I’m in the central European country of Hungary for a few days. It’s a family visit with no work or particular sightseeing goals. But honey bee culture is everywhere. Perhaps only Utah (“The Beehive State”) and the little alpine nation of Slovenia are more … Read More
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Beekeeping, like every other activity, has its own dos and don’ts. Beginning beekeeping usually involves purchasing bees and the equipment that is needed. Nonetheless, some individuals who are starting this hobby generally make several blunders. It’s alright to make mistakes, and this article can help new beekeepers avoid making the same mistakes others have before.
Here are three errors which every beekeeper should avert:
1. Not understanding the best time to begin a beekeeping company or hobby can end up being a disaster. It may lead to some loss of money and your bees. Winter is the worst possible time to start, since most bees die during winter months. This would drive a beekeeper to buy a fresh mountain of bees, which would cost more cash. Fall is another lousy time since there are fewer flowers, so a smaller number of honey harvested to start beekeeping. The best time to start beekeeping is during summer, which will be the time of the year where there are plenty of flowers that are blooming.
2. Buying used gear and old books. That is a familiar mistake made by many start beekeepers. It is understandable that one would want to conserve money as much as possible, but buying used gear and old beekeeping books is not a good thought. First, used equipment can come with “familial” problems. The extractor outlet might have a flow, or the uncapping knife mightn’t be sharp enough to uncap all the wax in one go. This would surely change the quality of one’s honey, which isn’t an ideal scenario especially if a beekeeper is planning to start a honey-selling company. Second, old novels can provide aged info on beekeeping. One might be stuck using the conventional approach when there are quicker and better methods fabrication honey and to keep beehives.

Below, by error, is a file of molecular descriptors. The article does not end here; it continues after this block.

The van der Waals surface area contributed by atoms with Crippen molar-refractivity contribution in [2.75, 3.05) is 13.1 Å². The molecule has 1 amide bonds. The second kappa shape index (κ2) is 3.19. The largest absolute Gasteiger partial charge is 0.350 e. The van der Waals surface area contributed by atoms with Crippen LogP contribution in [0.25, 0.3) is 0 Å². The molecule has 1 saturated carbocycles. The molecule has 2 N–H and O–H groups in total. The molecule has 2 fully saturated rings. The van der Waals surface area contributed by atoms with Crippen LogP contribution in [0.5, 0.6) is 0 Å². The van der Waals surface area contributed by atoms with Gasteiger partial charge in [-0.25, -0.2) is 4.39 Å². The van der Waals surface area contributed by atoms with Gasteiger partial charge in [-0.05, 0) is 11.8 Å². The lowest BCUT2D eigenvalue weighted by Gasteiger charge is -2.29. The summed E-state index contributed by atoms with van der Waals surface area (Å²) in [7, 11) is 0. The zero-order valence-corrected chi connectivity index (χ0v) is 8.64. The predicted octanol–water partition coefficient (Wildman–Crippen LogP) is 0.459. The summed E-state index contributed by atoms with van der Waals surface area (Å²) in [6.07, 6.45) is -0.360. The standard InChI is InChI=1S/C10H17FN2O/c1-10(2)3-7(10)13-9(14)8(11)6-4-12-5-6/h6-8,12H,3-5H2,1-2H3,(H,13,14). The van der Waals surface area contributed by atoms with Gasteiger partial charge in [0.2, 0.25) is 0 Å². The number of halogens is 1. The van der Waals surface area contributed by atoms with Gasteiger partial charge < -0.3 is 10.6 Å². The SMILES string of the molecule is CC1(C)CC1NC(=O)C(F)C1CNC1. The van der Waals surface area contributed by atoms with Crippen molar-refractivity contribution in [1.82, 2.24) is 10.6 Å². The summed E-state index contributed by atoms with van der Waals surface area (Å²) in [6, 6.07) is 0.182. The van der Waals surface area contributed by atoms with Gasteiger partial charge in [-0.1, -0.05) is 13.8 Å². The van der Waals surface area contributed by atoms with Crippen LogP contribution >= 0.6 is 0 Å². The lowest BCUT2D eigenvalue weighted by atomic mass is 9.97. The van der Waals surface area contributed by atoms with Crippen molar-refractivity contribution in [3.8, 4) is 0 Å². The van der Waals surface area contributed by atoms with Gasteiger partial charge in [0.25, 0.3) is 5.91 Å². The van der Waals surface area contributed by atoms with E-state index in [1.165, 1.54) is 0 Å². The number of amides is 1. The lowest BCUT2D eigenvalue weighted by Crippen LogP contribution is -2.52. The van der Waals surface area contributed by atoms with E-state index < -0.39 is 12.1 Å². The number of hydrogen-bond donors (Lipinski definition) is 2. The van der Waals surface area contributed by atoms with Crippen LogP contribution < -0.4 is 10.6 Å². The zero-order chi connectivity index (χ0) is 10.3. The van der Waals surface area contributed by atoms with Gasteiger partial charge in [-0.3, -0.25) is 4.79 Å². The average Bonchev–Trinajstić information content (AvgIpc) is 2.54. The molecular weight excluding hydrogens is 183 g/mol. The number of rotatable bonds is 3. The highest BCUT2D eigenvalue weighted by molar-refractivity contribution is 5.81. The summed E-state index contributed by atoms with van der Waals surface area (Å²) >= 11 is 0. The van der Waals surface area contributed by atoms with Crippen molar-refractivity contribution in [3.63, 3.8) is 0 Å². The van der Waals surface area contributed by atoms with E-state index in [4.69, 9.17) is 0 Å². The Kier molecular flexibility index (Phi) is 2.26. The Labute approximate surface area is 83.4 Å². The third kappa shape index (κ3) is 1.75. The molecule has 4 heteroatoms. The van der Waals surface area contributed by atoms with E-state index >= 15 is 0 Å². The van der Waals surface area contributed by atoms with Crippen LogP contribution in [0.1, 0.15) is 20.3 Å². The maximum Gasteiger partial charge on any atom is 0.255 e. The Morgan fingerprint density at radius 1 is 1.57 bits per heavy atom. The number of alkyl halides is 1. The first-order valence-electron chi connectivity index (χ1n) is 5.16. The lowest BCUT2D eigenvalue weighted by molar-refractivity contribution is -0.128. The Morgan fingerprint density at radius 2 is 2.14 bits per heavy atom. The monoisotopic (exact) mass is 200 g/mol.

3. Refraining from buying protective gear. Think about this. He/she will most likely come out as a pincushion with all the bee stingers stuck to their body, if one doesn’t wear protective gear when handling the hives and gathering the honeycombs. Protective gear is pricey, yes, but it’ll help beekeepers prevent having to pay medical bills.
These three mistakes happen to be presented here to help they are avoided by future beekeepers. Before getting started beekeeping, it’s best to consult an expert beekeeper. If buying a certain item looks too high-priced, consistently consider the end cost ( in case that they do not purchase this thing now, will it cost them more later on?). In the long run, it’s up to the individual to decide the best course of action.